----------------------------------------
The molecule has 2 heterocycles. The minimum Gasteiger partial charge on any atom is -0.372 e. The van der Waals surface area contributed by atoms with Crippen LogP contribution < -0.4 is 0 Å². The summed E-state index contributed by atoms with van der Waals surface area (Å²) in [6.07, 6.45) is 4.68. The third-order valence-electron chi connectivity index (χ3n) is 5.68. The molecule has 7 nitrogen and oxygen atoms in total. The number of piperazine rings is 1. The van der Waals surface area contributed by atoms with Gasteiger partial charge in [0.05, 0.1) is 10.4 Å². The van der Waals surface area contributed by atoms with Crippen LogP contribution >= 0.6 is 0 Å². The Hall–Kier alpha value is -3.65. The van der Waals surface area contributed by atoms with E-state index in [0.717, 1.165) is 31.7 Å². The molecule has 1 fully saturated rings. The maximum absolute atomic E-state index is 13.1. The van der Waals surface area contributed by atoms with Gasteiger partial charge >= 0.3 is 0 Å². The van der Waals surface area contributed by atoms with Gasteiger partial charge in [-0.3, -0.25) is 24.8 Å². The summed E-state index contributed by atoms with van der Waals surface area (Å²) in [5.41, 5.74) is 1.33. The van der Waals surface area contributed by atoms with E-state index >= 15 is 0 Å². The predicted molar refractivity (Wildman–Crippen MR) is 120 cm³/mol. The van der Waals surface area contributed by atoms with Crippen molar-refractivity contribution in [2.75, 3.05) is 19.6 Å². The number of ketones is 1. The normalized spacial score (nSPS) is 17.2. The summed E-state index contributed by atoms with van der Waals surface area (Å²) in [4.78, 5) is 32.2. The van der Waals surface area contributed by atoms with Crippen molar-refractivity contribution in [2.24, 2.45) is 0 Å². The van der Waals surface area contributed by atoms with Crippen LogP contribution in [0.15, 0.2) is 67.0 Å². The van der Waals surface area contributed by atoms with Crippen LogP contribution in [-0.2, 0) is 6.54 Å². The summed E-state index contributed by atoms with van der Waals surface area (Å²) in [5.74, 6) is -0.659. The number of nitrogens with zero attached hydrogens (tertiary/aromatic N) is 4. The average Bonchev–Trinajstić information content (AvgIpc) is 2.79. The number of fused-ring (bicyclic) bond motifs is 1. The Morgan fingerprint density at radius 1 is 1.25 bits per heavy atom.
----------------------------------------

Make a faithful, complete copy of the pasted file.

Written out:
The molecule has 2 heterocycles. The minimum Gasteiger partial charge on any atom is -0.372 e. The van der Waals surface area contributed by atoms with Crippen LogP contribution < -0.4 is 0 Å². The summed E-state index contributed by atoms with van der Waals surface area (Å²) in [6.07, 6.45) is 4.68. The third-order valence-electron chi connectivity index (χ3n) is 5.68. The molecule has 7 nitrogen and oxygen atoms in total. The number of piperazine rings is 1. The van der Waals surface area contributed by atoms with Gasteiger partial charge in [0.05, 0.1) is 10.4 Å². The van der Waals surface area contributed by atoms with Crippen LogP contribution >= 0.6 is 0 Å². The Hall–Kier alpha value is -3.65. The van der Waals surface area contributed by atoms with E-state index in [0.717, 1.165) is 31.7 Å². The molecule has 1 fully saturated rings. The maximum absolute atomic E-state index is 13.1. The van der Waals surface area contributed by atoms with Gasteiger partial charge >= 0.3 is 0 Å². The van der Waals surface area contributed by atoms with Gasteiger partial charge in [-0.3, -0.25) is 24.8 Å². The summed E-state index contributed by atoms with van der Waals surface area (Å²) in [5.41, 5.74) is 1.33. The van der Waals surface area contributed by atoms with E-state index >= 15 is 0 Å². The predicted molar refractivity (Wildman–Crippen MR) is 120 cm³/mol. The van der Waals surface area contributed by atoms with Crippen molar-refractivity contribution in [2.75, 3.05) is 19.6 Å². The number of ketones is 1. The normalized spacial score (nSPS) is 17.2. The summed E-state index contributed by atoms with van der Waals surface area (Å²) in [4.78, 5) is 32.2. The van der Waals surface area contributed by atoms with Crippen molar-refractivity contribution in [2.24, 2.45) is 0 Å². The van der Waals surface area contributed by atoms with Crippen LogP contribution in [0.15, 0.2) is 67.0 Å². The van der Waals surface area contributed by atoms with Crippen LogP contribution in [-0.2, 0) is 6.54 Å². The summed E-state index contributed by atoms with van der Waals surface area (Å²) in [5.74, 6) is -0.659. The number of nitrogens with zero attached hydrogens (tertiary/aromatic N) is 4. The average Bonchev–Trinajstić information content (AvgIpc) is 2.79. The number of fused-ring (bicyclic) bond motifs is 1. The Morgan fingerprint density at radius 1 is 1.25 bits per heavy atom.